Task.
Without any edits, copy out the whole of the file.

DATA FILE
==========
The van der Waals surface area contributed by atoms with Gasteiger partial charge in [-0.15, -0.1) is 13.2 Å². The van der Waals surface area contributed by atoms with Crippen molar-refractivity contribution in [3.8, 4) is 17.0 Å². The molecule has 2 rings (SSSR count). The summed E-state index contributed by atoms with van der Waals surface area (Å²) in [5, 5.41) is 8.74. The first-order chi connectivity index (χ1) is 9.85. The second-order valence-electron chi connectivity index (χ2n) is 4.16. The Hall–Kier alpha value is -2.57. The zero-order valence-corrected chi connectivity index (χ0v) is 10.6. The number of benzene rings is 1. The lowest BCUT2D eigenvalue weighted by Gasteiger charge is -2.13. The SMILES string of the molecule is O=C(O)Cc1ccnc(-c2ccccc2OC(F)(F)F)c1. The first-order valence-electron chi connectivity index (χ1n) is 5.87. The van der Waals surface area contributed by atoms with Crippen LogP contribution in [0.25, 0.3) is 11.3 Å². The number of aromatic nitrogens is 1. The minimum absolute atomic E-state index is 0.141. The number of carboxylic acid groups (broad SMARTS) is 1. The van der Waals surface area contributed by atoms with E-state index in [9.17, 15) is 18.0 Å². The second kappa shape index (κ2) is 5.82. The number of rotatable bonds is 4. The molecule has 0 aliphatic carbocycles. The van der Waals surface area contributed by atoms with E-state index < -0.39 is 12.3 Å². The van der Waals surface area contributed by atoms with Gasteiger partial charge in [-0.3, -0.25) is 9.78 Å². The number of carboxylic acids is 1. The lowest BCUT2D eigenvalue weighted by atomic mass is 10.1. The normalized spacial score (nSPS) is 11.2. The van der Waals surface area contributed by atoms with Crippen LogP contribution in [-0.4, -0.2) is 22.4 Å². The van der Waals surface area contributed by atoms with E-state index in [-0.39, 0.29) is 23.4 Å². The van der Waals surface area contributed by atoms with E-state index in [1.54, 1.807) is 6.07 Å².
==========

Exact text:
The van der Waals surface area contributed by atoms with Gasteiger partial charge in [-0.15, -0.1) is 13.2 Å². The van der Waals surface area contributed by atoms with Crippen molar-refractivity contribution in [3.8, 4) is 17.0 Å². The molecule has 2 rings (SSSR count). The summed E-state index contributed by atoms with van der Waals surface area (Å²) in [5, 5.41) is 8.74. The first-order chi connectivity index (χ1) is 9.85. The second-order valence-electron chi connectivity index (χ2n) is 4.16. The Hall–Kier alpha value is -2.57. The zero-order valence-corrected chi connectivity index (χ0v) is 10.6. The number of benzene rings is 1. The lowest BCUT2D eigenvalue weighted by Gasteiger charge is -2.13. The SMILES string of the molecule is O=C(O)Cc1ccnc(-c2ccccc2OC(F)(F)F)c1. The first-order valence-electron chi connectivity index (χ1n) is 5.87. The van der Waals surface area contributed by atoms with Crippen LogP contribution in [0.25, 0.3) is 11.3 Å². The number of aromatic nitrogens is 1. The minimum absolute atomic E-state index is 0.141. The number of carboxylic acid groups (broad SMARTS) is 1. The van der Waals surface area contributed by atoms with E-state index in [9.17, 15) is 18.0 Å². The second kappa shape index (κ2) is 5.82. The number of rotatable bonds is 4. The molecule has 0 aliphatic carbocycles. The van der Waals surface area contributed by atoms with E-state index < -0.39 is 12.3 Å². The van der Waals surface area contributed by atoms with Gasteiger partial charge in [-0.3, -0.25) is 9.78 Å². The number of carboxylic acids is 1. The lowest BCUT2D eigenvalue weighted by atomic mass is 10.1. The normalized spacial score (nSPS) is 11.2. The van der Waals surface area contributed by atoms with Crippen LogP contribution in [-0.4, -0.2) is 22.4 Å². The van der Waals surface area contributed by atoms with E-state index in [-0.39, 0.29) is 23.4 Å². The van der Waals surface area contributed by atoms with E-state index in [1.54, 1.807) is 6.07 Å².